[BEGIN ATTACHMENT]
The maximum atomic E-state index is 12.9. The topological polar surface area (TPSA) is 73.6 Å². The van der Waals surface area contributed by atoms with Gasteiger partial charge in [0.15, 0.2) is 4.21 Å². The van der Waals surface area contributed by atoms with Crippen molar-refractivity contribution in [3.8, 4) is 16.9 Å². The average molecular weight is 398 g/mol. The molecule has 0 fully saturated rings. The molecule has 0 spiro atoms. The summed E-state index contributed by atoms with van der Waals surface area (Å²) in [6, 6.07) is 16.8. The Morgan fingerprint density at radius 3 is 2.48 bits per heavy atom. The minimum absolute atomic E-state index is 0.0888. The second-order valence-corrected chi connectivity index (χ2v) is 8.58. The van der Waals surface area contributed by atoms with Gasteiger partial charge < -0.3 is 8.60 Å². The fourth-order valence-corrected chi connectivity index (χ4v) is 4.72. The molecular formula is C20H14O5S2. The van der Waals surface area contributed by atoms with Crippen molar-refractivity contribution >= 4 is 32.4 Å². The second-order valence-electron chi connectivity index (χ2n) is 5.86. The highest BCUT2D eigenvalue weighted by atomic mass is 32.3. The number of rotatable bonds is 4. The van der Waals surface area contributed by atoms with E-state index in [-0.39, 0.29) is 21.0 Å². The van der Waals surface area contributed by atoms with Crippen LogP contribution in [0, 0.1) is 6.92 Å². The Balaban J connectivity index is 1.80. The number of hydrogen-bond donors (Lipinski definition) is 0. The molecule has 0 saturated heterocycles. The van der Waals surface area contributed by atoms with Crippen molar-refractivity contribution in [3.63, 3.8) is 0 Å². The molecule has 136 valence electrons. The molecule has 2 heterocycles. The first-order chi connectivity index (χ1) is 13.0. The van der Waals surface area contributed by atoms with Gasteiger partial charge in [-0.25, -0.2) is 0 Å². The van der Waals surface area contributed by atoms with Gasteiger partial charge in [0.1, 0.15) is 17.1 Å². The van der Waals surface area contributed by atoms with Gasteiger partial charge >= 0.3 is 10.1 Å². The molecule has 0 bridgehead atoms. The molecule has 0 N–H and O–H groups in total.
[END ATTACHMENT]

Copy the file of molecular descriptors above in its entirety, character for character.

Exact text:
The maximum atomic E-state index is 12.9. The topological polar surface area (TPSA) is 73.6 Å². The van der Waals surface area contributed by atoms with Gasteiger partial charge in [0.15, 0.2) is 4.21 Å². The van der Waals surface area contributed by atoms with Crippen molar-refractivity contribution in [3.8, 4) is 16.9 Å². The average molecular weight is 398 g/mol. The molecule has 0 fully saturated rings. The molecule has 0 spiro atoms. The summed E-state index contributed by atoms with van der Waals surface area (Å²) in [6, 6.07) is 16.8. The Morgan fingerprint density at radius 3 is 2.48 bits per heavy atom. The minimum absolute atomic E-state index is 0.0888. The second-order valence-corrected chi connectivity index (χ2v) is 8.58. The van der Waals surface area contributed by atoms with Gasteiger partial charge < -0.3 is 8.60 Å². The fourth-order valence-corrected chi connectivity index (χ4v) is 4.72. The molecular formula is C20H14O5S2. The van der Waals surface area contributed by atoms with Crippen molar-refractivity contribution >= 4 is 32.4 Å². The second-order valence-electron chi connectivity index (χ2n) is 5.86. The highest BCUT2D eigenvalue weighted by atomic mass is 32.3. The number of rotatable bonds is 4. The van der Waals surface area contributed by atoms with E-state index in [-0.39, 0.29) is 21.0 Å². The van der Waals surface area contributed by atoms with Crippen LogP contribution in [0, 0.1) is 6.92 Å². The Balaban J connectivity index is 1.80. The number of hydrogen-bond donors (Lipinski definition) is 0. The molecule has 0 saturated heterocycles. The van der Waals surface area contributed by atoms with Crippen molar-refractivity contribution in [3.63, 3.8) is 0 Å². The molecule has 136 valence electrons. The molecule has 2 heterocycles. The first-order chi connectivity index (χ1) is 13.0. The van der Waals surface area contributed by atoms with Gasteiger partial charge in [-0.25, -0.2) is 0 Å². The van der Waals surface area contributed by atoms with Gasteiger partial charge in [0.1, 0.15) is 17.1 Å². The van der Waals surface area contributed by atoms with Gasteiger partial charge >= 0.3 is 10.1 Å². The molecule has 0 bridgehead atoms. The molecule has 0 N–H and O–H groups in total.